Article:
Sam & Dave: The Original Soul Men (Universal Music/Hip-O DVD)
Picture: C+ Sound: C+ Extras: B- Documentary: B
Dave are only know these days for only a few classic songs, “Soul Man” and “Hold On, I’m Comin’” plus you could include “I Thank You” as well, but they actually had one of the great Soul
Music hit runs and now you can see and hear their history in action with the
new music documentary Sam & Dave:
The Original Soul Men.
opening interview is with Dan Aykroyd and Paul Shaffer, longtime friends and it
is Aykroyd and his late comedy partner John Belushi who had reinfused interest
in the duos music with the worldwide blockbuster success of John Landis’ hit The Blues Brothers in 1978. Dave Prater would lose his life only ten
years later and much too soon in an accident, but before he was gone, his life,
work and partnership with Sam Moore would leave a permanent mark on music
worldwide and help make the classic 1960s period of R&B immortal.
1962, they cut some records on a local/regional label before signing to the
soon-to-be-investigated Roulette Records.
No major hits merged and the records featured Dave more
prominently. This would change when they
signed with Stax Records. There, they
would record songs writer by more cutting edge writers like Dave Porter and
Isaac Hayes. The results were massive
and when Stax and Atlantic had their falling out, the duo moved on to other
labels and the hits stopped.
has an exceptional collection of their concert and TV appearances including a Soul Man performance on German TV, Hold On, I’m Comin’ from a Hammersmith
Odeon show, Soul Sister Brown Sugar/Lucky
Ol’ Sun medley from the Ed Sullivan Show, Make It Easy On Yourself from the Hollywood Palace Show hosted by
none other than Burt Bacharach and their final reunion performance singing Soul Man on Saturday Night Live. You get 18 songs with great stills,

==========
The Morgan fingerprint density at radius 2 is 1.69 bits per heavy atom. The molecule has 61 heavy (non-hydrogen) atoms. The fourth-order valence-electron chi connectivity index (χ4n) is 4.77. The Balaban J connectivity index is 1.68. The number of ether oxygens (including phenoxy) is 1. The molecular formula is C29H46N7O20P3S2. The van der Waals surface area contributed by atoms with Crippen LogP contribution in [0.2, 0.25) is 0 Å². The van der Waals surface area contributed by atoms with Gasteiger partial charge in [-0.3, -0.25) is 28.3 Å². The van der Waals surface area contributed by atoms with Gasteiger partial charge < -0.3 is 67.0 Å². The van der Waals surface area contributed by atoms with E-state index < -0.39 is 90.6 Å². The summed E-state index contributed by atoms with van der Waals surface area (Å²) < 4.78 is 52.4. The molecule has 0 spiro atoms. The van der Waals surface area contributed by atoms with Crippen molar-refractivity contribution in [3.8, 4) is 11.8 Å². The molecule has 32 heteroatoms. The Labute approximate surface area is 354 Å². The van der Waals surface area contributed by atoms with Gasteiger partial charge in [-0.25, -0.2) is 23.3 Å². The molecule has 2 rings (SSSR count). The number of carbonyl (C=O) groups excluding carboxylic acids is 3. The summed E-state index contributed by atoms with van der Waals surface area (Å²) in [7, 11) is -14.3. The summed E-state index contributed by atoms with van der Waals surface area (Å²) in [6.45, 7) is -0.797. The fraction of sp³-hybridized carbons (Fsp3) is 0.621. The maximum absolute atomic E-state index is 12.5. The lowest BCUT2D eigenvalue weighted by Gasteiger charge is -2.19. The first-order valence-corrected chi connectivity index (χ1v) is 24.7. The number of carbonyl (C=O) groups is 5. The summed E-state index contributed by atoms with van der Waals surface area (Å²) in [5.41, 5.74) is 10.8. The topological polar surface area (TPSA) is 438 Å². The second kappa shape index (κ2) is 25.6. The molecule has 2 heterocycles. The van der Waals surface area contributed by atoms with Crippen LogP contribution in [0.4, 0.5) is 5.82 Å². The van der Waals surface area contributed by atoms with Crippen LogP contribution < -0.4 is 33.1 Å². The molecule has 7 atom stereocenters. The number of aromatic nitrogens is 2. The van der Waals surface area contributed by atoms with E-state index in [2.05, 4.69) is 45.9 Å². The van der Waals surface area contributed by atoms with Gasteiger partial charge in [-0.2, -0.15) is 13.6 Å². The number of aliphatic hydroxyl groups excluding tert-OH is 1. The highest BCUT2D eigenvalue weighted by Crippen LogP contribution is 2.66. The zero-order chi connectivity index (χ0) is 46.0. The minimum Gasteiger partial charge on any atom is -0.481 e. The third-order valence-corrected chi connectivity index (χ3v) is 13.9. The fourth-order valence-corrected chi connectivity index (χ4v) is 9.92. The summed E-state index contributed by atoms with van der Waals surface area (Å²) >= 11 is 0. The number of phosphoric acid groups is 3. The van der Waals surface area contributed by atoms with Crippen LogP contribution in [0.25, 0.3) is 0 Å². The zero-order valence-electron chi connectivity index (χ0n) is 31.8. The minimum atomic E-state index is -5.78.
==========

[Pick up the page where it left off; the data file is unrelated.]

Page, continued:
interviews and rare audio recordings edited together with rich results. It becomes a journey into some of the most important
music America ever produced and restates the duo’s greatness, which alone is
more than enough to make this a must-see.
And you get extras too.
x 1 image looks good for a documentary and the source materials are in pretty
good shape, usually first generation, though some clips might exist in some
better form that mighty be discovered later, but the quality is fine in most
cases. Then you get a choice between
very good PCM 16/48 2.0 Stereo and DTS 5.1 sound mixes that deliver the music
nicely, though know the original audio from many of the clips (they were not
lip-syncing) are retained instead of dubbed by the hit record, though you’ll
hear those recording mixed in too. Extras
include a jukebox function to play some of the clips any way you want and two
sets of bonus music clips: three of Gospel acts who influenced them and three
performances of their music in “related situations” worth your time.
- Nicholas Sheffo